Could Hot Flashes and Night Sweats Serve as Early Signs of Poor Brain Health?

— Vasomotor symptoms have the potential to serve as female-specific midlife markers


ATLANTA -- Hot flashes and night sweats, particularly those that happen during sleep, may be an an early marker for cognitive illness, a study found.

Frequent vasomotor symptoms that occurred during sleep were associated with increased white matter hyperintensity volumes (B[SE]=0.17 [0.06], P<0.05), brain lesions that have been linked with cognitive impairment, reported Rebecca Thurston, PhD, of the University of Pittsburgh Medical Center.

Vasomotor symptoms that occurred only when participants were awake were also associated with greater white matter hyperintensity volumes, although the change was not significant (B[SE]=0.09 [0.046], P=.089), Thurston said in a presentation at the North American Menopause Society (NAMS) annual meeting. The results were also published in .

Additionally, vasomotor symptoms that occurred over a 24-hour period were linked with increased white matter hyperintensities (B[SE]=0.10 (0.05), P<0.05), she noted.

And sleep-time hot flashes and night sweats were associated with greater white matter hyperintensity volume in the deep, periventricular, and frontal regions of the brain, Thurston explained. She added that the associations between white matter hyperintensities and vasomotor symptoms were independent of the participants' sleep patterns.

"I think this underscores the parallel findings between peripheral vasculature and cerebrovasculature," Thurston said. "Vasomotor symptoms may be telling us something about women's health at midlife." This period is decades before women may go on to develop cognitive illnesses such as Alzheimer's or dementia, she said.

Approximately 70% of women experience vasomotor symptoms during the menopausal transition, with symptoms lasting for 7 to 10 years on average. While vasomotor symptoms have long been regarded as a side effect of menopause that affects quality of life, more studies are linking frequent hot flashes or night sweats to physical illnesses, such as .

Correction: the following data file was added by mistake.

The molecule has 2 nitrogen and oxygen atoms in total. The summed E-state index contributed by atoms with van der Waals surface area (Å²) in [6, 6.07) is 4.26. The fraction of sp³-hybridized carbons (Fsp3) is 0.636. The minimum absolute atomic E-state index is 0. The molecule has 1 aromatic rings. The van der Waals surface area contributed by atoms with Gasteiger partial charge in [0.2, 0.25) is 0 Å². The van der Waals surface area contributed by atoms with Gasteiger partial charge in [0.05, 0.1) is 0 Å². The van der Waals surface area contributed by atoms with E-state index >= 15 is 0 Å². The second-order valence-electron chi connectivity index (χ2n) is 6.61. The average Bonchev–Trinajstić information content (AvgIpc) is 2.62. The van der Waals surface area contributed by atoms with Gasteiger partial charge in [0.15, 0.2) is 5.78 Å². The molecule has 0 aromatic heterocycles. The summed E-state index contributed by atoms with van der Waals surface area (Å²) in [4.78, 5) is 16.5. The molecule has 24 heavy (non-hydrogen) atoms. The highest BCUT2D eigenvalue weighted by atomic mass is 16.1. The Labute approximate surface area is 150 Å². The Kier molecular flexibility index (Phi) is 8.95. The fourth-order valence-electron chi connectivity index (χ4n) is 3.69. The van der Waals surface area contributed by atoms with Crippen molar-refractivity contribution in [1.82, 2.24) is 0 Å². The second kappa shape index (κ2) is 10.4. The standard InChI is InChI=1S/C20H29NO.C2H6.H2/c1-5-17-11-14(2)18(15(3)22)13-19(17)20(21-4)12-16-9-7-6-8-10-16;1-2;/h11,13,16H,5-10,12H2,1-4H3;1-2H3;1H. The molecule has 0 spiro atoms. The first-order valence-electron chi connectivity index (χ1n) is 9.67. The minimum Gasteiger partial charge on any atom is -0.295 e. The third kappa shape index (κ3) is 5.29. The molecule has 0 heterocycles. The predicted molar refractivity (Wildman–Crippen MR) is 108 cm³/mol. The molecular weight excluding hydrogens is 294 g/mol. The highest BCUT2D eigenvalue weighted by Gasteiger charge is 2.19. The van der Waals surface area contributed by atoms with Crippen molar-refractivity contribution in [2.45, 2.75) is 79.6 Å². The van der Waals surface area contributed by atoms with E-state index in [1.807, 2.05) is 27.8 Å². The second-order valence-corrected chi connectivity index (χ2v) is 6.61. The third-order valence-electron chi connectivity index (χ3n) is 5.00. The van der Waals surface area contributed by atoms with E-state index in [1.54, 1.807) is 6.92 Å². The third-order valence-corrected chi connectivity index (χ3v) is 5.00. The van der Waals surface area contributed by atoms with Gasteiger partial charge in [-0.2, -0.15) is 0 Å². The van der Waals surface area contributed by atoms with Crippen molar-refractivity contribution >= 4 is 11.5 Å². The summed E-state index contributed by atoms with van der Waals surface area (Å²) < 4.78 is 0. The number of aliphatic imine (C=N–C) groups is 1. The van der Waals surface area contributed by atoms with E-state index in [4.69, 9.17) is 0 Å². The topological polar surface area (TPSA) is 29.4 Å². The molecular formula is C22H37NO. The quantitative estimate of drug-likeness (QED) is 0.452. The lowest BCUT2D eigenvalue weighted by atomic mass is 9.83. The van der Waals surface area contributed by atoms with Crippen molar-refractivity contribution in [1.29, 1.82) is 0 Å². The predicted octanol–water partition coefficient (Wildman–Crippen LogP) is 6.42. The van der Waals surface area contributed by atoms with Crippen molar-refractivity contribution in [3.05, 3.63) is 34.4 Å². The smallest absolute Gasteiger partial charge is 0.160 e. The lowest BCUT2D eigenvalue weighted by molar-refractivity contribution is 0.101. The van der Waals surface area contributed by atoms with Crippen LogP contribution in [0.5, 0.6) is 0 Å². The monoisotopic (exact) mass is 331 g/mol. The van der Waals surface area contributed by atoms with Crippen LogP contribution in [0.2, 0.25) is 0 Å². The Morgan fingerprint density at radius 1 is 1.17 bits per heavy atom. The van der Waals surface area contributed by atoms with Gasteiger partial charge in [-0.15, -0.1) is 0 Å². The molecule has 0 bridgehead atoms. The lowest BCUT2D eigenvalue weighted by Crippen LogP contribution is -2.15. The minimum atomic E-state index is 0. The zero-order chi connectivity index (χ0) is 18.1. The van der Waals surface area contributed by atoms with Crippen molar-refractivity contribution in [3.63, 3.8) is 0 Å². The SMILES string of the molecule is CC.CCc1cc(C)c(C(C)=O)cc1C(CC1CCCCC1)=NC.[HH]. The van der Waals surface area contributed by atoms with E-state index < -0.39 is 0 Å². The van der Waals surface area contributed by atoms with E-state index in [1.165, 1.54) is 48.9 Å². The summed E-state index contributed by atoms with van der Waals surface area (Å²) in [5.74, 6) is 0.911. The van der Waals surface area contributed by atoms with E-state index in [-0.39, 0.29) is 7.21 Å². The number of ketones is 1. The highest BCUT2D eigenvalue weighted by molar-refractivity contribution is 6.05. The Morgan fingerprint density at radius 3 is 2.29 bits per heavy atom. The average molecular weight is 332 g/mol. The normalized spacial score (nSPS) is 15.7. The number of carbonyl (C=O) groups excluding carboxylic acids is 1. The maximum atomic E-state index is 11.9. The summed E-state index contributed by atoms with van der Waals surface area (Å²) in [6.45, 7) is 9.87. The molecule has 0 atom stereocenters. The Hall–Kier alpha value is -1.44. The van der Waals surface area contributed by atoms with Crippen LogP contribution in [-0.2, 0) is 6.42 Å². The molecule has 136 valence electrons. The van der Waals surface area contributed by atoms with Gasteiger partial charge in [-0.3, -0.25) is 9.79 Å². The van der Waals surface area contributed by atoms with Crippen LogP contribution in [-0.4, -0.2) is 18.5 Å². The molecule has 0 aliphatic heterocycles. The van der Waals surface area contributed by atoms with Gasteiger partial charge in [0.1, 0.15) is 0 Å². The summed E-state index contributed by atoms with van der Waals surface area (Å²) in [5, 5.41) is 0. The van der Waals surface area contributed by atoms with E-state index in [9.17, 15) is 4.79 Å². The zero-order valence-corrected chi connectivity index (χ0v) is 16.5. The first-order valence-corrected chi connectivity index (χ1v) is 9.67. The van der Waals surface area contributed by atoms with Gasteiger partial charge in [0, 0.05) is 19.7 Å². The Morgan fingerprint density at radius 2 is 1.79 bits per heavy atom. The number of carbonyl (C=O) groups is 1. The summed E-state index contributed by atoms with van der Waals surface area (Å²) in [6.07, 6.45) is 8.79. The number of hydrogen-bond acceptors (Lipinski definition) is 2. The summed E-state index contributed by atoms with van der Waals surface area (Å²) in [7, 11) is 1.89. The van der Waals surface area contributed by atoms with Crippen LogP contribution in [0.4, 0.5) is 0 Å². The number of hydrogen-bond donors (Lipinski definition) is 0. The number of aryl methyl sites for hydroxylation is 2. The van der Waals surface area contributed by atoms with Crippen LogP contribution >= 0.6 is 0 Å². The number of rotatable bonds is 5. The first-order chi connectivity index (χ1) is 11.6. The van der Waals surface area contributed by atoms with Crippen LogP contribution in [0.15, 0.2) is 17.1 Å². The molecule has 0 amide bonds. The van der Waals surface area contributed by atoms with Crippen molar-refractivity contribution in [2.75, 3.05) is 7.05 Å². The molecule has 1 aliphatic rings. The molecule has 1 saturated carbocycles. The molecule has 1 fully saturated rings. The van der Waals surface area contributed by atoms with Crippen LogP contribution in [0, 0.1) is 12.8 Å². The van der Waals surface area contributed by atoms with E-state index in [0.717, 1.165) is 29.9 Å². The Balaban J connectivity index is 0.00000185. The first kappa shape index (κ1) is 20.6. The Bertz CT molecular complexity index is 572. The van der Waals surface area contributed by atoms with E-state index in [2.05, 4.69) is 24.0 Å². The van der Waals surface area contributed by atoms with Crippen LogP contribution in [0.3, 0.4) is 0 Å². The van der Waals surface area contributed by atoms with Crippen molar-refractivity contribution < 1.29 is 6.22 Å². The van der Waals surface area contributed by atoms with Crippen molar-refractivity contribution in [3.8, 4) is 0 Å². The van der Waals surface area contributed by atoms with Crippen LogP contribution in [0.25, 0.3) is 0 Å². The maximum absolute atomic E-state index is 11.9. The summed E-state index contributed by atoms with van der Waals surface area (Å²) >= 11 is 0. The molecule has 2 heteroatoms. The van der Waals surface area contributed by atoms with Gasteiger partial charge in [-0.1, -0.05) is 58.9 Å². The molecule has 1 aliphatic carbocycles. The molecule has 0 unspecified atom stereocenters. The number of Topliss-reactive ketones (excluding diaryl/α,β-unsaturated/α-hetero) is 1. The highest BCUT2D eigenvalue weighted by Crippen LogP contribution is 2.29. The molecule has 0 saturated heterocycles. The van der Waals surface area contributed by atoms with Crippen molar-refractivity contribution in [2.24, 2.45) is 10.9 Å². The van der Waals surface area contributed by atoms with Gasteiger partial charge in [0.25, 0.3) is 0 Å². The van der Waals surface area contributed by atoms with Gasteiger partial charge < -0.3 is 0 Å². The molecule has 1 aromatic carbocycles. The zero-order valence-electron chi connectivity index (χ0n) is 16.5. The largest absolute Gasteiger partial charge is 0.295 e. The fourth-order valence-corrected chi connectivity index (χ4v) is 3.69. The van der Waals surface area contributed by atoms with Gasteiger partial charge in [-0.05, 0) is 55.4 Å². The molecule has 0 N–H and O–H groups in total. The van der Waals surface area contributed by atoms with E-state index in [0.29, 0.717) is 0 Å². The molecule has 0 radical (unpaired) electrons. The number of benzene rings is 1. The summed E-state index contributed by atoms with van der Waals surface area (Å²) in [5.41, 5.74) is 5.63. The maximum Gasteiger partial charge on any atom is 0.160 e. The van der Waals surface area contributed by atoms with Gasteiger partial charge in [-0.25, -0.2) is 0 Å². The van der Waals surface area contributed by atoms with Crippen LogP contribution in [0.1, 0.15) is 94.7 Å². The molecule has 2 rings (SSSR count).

Thurston and colleagues conducted the MsBrain Study in Allegheny County in Pennsylvania from 2017 to 2020. Study participants underwent physiologic monitoring of vasomotor symptoms, actigraphy assessment of sleep, physical measures, phlebotomy, and neuroimaging. The researchers adjusted for covariates including age, race, education, smoking, BMI, blood pressure, insulin resistance, and lipids.

The study had 226 women with an average age 59, and an average BMI 26.7, who were normotensive. They were not on hormone therapy. Participants were late perimenopausal or postmenopausal and had not had a period in the prior 2 months. Women with a history of stroke, dementia, brain tumors, seizures, head trauma, and other brain-related illnesses were excluded from the analysis. On average, participants had five vasomotor symptoms over a 24-hour period.

Because the majority of the study participants were white, the results may not be generalizable to a diverse population, Thurston cautioned. Also, most of the study participants were postmenopausal so the finding may not apply to all perimenopausal women.

She said that future research will look into whether the treatment of vasomotor symptoms may improve CV and cognitive health. While hormone replacement therapy is the most effective treatment for vasomotor symptoms, other therapies that do not impact the vasculature or the brain need further research, she added.

  • Amanda D'Ambrosio is a reporter on app’s enterprise & investigative team. She covers obstetrics-gynecology and other clinical news, and writes features about the U.S. healthcare system.


The study was funded by the NIH.

Thurston disclosed relationships with Astellas, Bayer, Happify Health, and Hello Therapeutics.

Primary Source

North American Menopause Society

Thurston R, et al "Menopausal vasomotor symptoms and white matter hyperintensities in midlife women" NAMS 2022; Abstract S-17.

Secondary Source


Thurston RC, et al "Menopausal vasomotor symptoms and white matter hyperintensities in midlife women" Neurology 2022; DOI: 10.1212/WNL.0000000000201401.